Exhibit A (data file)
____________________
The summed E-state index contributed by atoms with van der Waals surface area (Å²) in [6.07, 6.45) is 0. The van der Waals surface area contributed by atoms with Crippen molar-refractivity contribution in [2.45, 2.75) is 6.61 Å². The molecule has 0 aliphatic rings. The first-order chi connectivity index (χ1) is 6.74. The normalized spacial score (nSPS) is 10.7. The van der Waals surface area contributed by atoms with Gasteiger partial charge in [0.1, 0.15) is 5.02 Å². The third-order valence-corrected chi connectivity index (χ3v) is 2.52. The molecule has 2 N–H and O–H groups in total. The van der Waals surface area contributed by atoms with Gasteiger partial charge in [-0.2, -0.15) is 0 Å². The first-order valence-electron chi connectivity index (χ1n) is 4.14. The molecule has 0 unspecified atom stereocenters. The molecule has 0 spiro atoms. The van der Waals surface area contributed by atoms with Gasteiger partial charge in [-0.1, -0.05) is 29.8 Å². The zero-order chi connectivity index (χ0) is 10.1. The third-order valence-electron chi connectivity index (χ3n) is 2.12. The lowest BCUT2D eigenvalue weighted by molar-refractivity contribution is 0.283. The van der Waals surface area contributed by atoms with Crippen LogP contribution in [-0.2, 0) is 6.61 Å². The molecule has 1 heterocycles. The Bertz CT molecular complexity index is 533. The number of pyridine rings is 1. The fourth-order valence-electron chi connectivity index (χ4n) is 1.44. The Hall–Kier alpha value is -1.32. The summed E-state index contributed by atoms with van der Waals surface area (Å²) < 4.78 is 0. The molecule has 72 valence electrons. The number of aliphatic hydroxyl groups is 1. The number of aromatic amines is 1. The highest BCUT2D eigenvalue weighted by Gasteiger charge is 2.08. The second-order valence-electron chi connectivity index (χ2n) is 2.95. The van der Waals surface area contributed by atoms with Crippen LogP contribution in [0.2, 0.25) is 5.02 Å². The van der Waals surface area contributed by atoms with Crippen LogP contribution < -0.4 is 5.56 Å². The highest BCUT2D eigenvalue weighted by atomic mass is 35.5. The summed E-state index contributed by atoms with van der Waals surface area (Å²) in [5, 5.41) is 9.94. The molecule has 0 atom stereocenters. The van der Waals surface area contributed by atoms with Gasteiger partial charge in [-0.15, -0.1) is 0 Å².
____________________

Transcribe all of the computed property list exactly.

The summed E-state index contributed by atoms with van der Waals surface area (Å²) in [6.07, 6.45) is 0. The van der Waals surface area contributed by atoms with Crippen molar-refractivity contribution in [2.45, 2.75) is 6.61 Å². The molecule has 0 aliphatic rings. The first-order chi connectivity index (χ1) is 6.74. The normalized spacial score (nSPS) is 10.7. The van der Waals surface area contributed by atoms with Gasteiger partial charge in [0.1, 0.15) is 5.02 Å². The third-order valence-corrected chi connectivity index (χ3v) is 2.52. The molecule has 2 N–H and O–H groups in total. The van der Waals surface area contributed by atoms with Gasteiger partial charge in [-0.2, -0.15) is 0 Å². The first-order valence-electron chi connectivity index (χ1n) is 4.14. The molecule has 0 unspecified atom stereocenters. The molecule has 0 spiro atoms. The van der Waals surface area contributed by atoms with Gasteiger partial charge in [-0.1, -0.05) is 29.8 Å². The zero-order chi connectivity index (χ0) is 10.1. The third-order valence-electron chi connectivity index (χ3n) is 2.12. The lowest BCUT2D eigenvalue weighted by molar-refractivity contribution is 0.283. The van der Waals surface area contributed by atoms with Crippen LogP contribution in [-0.2, 0) is 6.61 Å². The molecule has 1 heterocycles. The Bertz CT molecular complexity index is 533. The number of pyridine rings is 1. The fourth-order valence-electron chi connectivity index (χ4n) is 1.44. The Hall–Kier alpha value is -1.32. The summed E-state index contributed by atoms with van der Waals surface area (Å²) < 4.78 is 0. The molecule has 72 valence electrons. The number of aliphatic hydroxyl groups is 1. The number of aromatic amines is 1. The highest BCUT2D eigenvalue weighted by Gasteiger charge is 2.08. The second-order valence-electron chi connectivity index (χ2n) is 2.95. The van der Waals surface area contributed by atoms with Crippen LogP contribution in [0.2, 0.25) is 5.02 Å². The van der Waals surface area contributed by atoms with Crippen LogP contribution < -0.4 is 5.56 Å². The highest BCUT2D eigenvalue weighted by atomic mass is 35.5. The summed E-state index contributed by atoms with van der Waals surface area (Å²) in [5, 5.41) is 9.94. The molecule has 0 atom stereocenters. The van der Waals surface area contributed by atoms with Gasteiger partial charge in [-0.15, -0.1) is 0 Å².